I’ve had a number of conversations lately about the re-energizing and supportive power of the social justice union work I’ve been fortunate to get involved in- even when it feels like the last thing I want to do is leave school to go all the way across town for another meeting.
I figured this power came from having a community other like-minded and inspiring people, who just by their presence help me to feel like my ideas and vision for education are worthwhile and worth fighting for.
But as I was reading one of my favorite folk philosophers this morning, I’m wondering if love isn’t really at the bottom of all this. Love is frequently associated with teaching (though it’s also too easy to forget), but personally I don’t usually connect it to unionism:
“The emotions that drain you are the emotions that come from fear; the emotions that give you more energy are those that come from love” (Don Miguel Ruiz, The Four Agreements Companion Book, 53).
If our everyday system is draining, then following Ruiz’s logic it’s because the system is based on fear. But fear of what? Fear of not having enough, that if you have something then that means I won’t? That I or the people I care about will lose out on what they deserve? There are more than enough examples from both education policy and everyday school life of fear, isolation, alienation.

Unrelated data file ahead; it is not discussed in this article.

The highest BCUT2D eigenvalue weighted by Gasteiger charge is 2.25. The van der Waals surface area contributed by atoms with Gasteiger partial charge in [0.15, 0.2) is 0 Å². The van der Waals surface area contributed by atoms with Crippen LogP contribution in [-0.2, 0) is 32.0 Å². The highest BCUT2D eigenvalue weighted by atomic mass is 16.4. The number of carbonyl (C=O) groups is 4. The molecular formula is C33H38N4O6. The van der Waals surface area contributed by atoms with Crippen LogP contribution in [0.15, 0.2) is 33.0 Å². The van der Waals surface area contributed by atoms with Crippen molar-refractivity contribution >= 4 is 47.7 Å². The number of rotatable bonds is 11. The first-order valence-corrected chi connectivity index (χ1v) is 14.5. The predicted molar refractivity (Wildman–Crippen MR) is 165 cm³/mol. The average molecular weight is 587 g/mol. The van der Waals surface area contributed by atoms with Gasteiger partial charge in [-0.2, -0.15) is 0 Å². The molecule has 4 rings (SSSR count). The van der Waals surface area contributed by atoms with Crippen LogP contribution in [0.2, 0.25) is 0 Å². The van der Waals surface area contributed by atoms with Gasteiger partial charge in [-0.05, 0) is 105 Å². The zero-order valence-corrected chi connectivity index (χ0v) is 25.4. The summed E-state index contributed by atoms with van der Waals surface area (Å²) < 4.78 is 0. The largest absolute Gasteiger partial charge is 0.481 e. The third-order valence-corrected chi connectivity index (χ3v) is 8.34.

In response to this system based on fear, it makes sense that unions have the power to re-energize us with love. This goes back to the original power of unions, of building a community that supports each other, of knowing that we are stronger and happier when we share our energy and resources and power. Even if the way this manifests itself is just by making it worth my time to go across town to that meeting.
Love also provides a useful lens for looking at current unions and union strategy: how often are our unions acting based on love, the kind of love that builds power and energizes us? Or have they also fallen into perpetuating a system based on fear- fear of losing our benefits, of ‘not rocking the boat’, of things getting even worse than they already are?
Not to say there’s not a legitimate need for concern. But in a [neoliberal] system based on fear and isolation, maybe more strategies based on love are what we need to push back against the status quo?